This thesis deals with the notion of verifiable computation, which aims at adding a proof of correctness to the result of a computation. Besides, verifying the proof should be more efficient than executing it. Verifiable computation protocols pave the way for delegation of computations to an untrusted party. The first part of this thesis introduces the background required to understand the most important verifiable computation protocols and describes their construction.
Many protocols have been proposed since 2012 and some are nearly practical, but the prover often lacks efficiency. Even though several specialized protocols are very efficient, it seems more appropriate to consider protocols that can verify a large class of computations, in order to avoid the multiplications of proofs for each sub-computation. In the second part of this thesis, we leverage proof composition to obtain a non-interactive verifiable computation protocol with a more efficient prover while keeping the expressiveness of the scheme.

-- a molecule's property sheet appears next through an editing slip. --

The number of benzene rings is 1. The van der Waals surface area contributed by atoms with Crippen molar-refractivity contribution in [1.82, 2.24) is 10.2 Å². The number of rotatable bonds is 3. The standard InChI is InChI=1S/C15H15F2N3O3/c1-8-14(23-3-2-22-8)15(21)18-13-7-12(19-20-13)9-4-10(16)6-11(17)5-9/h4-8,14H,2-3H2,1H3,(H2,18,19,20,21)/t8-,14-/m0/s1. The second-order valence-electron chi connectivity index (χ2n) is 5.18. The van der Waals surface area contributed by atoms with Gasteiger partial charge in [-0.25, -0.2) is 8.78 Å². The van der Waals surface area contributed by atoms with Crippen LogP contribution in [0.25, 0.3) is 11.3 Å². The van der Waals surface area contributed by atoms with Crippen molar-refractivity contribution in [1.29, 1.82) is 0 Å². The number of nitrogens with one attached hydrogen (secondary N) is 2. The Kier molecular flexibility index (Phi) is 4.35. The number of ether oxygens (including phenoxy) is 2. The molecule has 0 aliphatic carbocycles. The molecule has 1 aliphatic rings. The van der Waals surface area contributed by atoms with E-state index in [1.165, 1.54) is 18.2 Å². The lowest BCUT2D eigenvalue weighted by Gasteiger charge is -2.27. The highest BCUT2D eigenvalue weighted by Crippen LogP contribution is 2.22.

Some of the existing verifiable computation systems reach additional properties and provide zero-knowledge for the proof with little overhead for the prover. We propose two applications that leverage this property to design new primitives. This first one enables to modify a signed document while keeping a form of authenticity. The second one allows for a privacy-preserving biometric authentication.